Before your lender approves your home loan, the property you agreed to purchase will need to be appraised first. Your lender will want to get an objective and professional assessment of the home’s actual market value before matching that price with a home loan. As such, an appraiser will be appointed by the lender to determine what the home is worth according to current market conditions and how it compares to other similar homes in the neighborhood.
The value that your appraiser assesses your home at is very important; if it’s lower than what you’ve agreed to pay for it, you could lose out on a mortgage, so it’s certainly a crucial step in the process. But what exactly affects the final appraised value of the home?
1. The Local Market
A key factor that will impact your appraisal is the condition of the local housing market. Comparables – which are similar homes in the neighborhood that have either recently sold or are still active on the market – can tell you a lot about how much other homes are selling for, as well as appreciation or depreciation of property values. Appraisers will use the information collected on similar properties in the area and use it to calculate the final appraised value of the subject property.
Exactly where the property is situated in relation to other homes and amenities in the neighborhood is another critical factor that appraisers will look at. For instance, a home that sits on a large pie-shaped lot that backs on to a ravine will be worth more than a home with a standard-sized lot that’s on the main road. The appraiser will also look at the how close the home is located to schools, shops, hospitals, parks, public transit, and main roadways, to name a few.
3. Number of Bedrooms and Bathrooms
Generally speaking, a home with more bedrooms and bathrooms is considered worth more, as long as these numbers are in line with what the neighborhood calls for. The appraiser will compare your property to others in the area that have the same number of bedrooms and bathrooms to make a value comparison. For instance, a home with two full bathrooms will typically be appraised higher than a property with only one.
The overall square footage of the home plays a big role in its overall appraised value. After determining the exact size of the home, the appraiser will identify how many stories it has and precisely how much of the space is usable and livable when evaluating the square footage of the property.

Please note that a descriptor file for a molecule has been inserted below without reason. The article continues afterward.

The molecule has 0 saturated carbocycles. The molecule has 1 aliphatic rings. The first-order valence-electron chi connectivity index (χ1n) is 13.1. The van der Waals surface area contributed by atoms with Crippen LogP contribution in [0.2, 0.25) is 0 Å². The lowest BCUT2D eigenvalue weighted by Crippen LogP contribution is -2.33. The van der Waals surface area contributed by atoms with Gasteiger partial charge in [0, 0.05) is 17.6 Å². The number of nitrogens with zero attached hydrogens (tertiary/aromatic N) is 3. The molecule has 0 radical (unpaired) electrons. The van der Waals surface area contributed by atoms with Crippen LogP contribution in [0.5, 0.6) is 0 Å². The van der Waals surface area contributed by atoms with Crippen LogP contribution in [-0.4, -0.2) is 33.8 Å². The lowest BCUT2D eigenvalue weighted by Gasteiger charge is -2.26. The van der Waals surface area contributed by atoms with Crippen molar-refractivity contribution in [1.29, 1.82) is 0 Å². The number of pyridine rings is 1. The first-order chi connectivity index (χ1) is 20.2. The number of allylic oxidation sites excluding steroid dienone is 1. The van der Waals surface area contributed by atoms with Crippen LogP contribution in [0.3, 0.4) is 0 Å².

5. Structural Strength
A home that’s in sound condition will be appraised higher than a similar home that’s got structural issues. Appraisers will look at the condition of the home’s structure and construction, and will identify the exact types of materials used to build the home. A home that’s been built or updated with modern materials will be appraised higher than a home that hasn’t been improved since it was originally constructed. Other updated materials, such as the roof and windows, can also add value to the home because they boost the safety and efficiency of the home’s structure.
6. Recent Improvements
Tying in with the previous point, any recent cosmetic upgrades that have been done to the home can increase the appraised value of the home. A kitchen or bathroom remodel, for instance, will contribute to the appraisal value.
7. Curb Appeal
Home appraisers consider curb appeal when valuing a home, which essentially refers to how a property looks from the street. A clean, esthetically appealing front yard and home exterior add to the appraisal value, as does the size of the lot and the views from the property.
8. Age of the Home
The age of the property is a factor that the appraiser will consider when calculating its value. Having said that, a newer home doesn’t necessarily mean it will be valued higher than an older home. New homes are obviously less likely to have any issues, so they’re typically a lower risk to purchase, which will positively affect the appraisal value. On the other hand, many older homes are located in historic districts which will also have high appraisals. Regardless of age, property values will be higher if the home has been well cared for and improved.
9. Style of the Home
The overall design of the home is another factor that is assessed when determining its appraisal value. Certain classic designs stand the test of time, while other trendy designs quickly go out of style. The latter can actually have a negative impact on the appraisal value compared to the former.
10. Condition of Major Systems and Appliances
The age and condition of the home’s HVAC units, appliances, and electrical and plumbing systems will be considered in the home’s overall appraised value. Obviously, if these components are in bad shape, this will negatively affect the appraisal. On the other hand, if they’ve all been well cared for or have even been replaced in the recent past, this will increase the value of the property.
The Bottom Line
All of the above factors play a big role in a home appraisal. If your appraisal is in line with the sale price, you’ll be one step closer to solidifying a mortgage. On the other hand, if it comes in below what you bought the house for, you may either request another appraisal (which you will likely have to pay for), renegotiate with the seller for a lower price based on the appraised value, come up with the extra money required to bridge the gap between the home loan amount and the purchase price, or walk away from the deal altogether.
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